Okay, quick question: Do Londoners read comic books (with Superheroes), or is that just an American thing? If they do, what kinds are there?
We do have comics (not just Londoners--others as well) --we get the American ones as well as things like The Beano and The Dandy which are probably aimed at people a few years younger than your average superhero comic. And of course Ron has comics, as Nidhi pointed out
A bit more intellectually upmarket are graphic novels--I do not know that many except for Alan Moore, the Hellboy ones, and Neil Gaiman's Sandman but yes, we do have them.
Banner by Minna.
2000AD is still around, and Dredd, who must be about 60 now, is also going strong in his own comic, other than that "adult" UK produced comics are few and far between, we export most of out talented writers and artists.
Alan Moore now seems to simply rehash and bowdlerise old heroes in The League of Extraordinary Gentlemen. But there are still some decent writers out there. If a Londoner reads a superhero comic,it will be an american import, our "heroes" tend to be grubby and flawed individuals, although the influence of UK writers seems to have pushed a lot of US comics in that direction.
You have Superman and Spiderman, we had "V" the terrorist as a hero and still have Dredd, who casualy executes criminals.
I don't think that any one conservatoire is known particularly for its piano tutors. However, I am not looking to study piano, so I can't be entirely sure. I know that the Royal College of Music boasts about having a lot of Steinways, but I can't tell you a lot more than that. I would choose the one that looks to be in the best location for you. Unfortunately, I can't really help you there either, as I don't know London well enough.Originally Posted by Aida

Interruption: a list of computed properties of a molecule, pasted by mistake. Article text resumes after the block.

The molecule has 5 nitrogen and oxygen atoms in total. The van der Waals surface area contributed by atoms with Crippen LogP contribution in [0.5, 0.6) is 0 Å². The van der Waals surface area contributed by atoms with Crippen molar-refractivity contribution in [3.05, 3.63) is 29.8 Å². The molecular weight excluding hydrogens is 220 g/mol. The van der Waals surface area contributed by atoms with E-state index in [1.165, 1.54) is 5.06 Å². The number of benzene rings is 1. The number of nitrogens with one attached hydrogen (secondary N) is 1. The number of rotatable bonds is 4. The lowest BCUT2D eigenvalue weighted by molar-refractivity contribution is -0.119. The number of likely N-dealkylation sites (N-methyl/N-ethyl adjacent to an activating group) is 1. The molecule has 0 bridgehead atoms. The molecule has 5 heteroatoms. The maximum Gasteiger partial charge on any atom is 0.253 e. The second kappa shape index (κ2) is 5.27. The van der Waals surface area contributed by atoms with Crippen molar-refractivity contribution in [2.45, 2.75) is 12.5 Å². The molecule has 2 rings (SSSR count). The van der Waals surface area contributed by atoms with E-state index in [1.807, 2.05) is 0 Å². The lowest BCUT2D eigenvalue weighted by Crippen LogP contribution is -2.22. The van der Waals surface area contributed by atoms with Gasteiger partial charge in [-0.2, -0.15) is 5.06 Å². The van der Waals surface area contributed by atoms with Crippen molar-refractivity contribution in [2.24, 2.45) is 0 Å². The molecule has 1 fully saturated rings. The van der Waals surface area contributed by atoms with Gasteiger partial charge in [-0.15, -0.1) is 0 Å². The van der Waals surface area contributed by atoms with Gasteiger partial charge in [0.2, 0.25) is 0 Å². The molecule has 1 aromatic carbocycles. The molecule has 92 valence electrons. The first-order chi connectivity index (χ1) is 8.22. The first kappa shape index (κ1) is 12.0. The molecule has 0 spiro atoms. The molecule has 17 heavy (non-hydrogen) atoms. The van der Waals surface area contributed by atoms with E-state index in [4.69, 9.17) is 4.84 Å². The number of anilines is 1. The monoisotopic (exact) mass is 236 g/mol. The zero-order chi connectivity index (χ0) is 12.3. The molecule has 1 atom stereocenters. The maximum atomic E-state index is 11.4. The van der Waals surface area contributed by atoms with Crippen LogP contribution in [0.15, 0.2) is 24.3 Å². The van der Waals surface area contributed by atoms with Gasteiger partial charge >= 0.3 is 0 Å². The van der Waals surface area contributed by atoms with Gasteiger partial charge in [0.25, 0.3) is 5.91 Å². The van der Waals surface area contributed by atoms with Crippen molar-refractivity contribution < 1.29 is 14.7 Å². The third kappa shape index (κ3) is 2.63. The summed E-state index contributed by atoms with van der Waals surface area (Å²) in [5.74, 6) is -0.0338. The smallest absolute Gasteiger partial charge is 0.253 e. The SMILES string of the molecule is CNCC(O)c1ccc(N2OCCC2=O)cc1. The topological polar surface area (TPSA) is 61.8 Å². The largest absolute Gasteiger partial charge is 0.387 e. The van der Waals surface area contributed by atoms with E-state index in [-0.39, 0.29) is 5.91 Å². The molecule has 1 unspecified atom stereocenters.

I don't think that practice rooms are generally sound-proofed, and if they are, then an open window could let someone listen in from outside. I was walking past the Royal Welsh College the other day and I could hear an unknown flautist practising. I imagine that similar things could happen in most conservatoires, but Google maps would be useful here, I suppose.
With student housing, I think that first-year students are generally guaranteed a place in the halls of residence, but that after the first year, most students find their own flat, usually sharing with a few friends from their course. It is possible to stay in the halls for your whole degree, but it isn't the done thing. I think that this applies for most unis, and not just conservatoires, but I can't be sure, seeing as I'm still in sixth-form.
Oh, and incidentally, a BMus (music degree) lasts four years over here, whereas most degrees last three (except in Scotland and for medicine). I don't know if that's relevant...
If you want to do more research yourself, the CUKAS website (through which you apply to most conservatoires) will have links the conservatoire's own websites. I could PM you links if you like.
At the moment it's July *scowls*
Poojah, the wettest months 'officially' in London are October/November. Dec-Feb are the coldest and have most chance of snow, which could lead to flooding.
But we have rain all the time. I can't recall a Wimbledon tournament (late June/ early July) which hasn't been disrupted by rain.
*growls and moans at weather outside and starts to build ark"
I'd have to say all of them.I just need to know-- which are the wettest months in London?
Haha, but on a serious note, no matter what time of year it is, it always rains in England. Always! We've just had the wettest summer on record, which was fun...
If you had to generalise though, I'd agree with Carole and say Autumn time, so October - December really.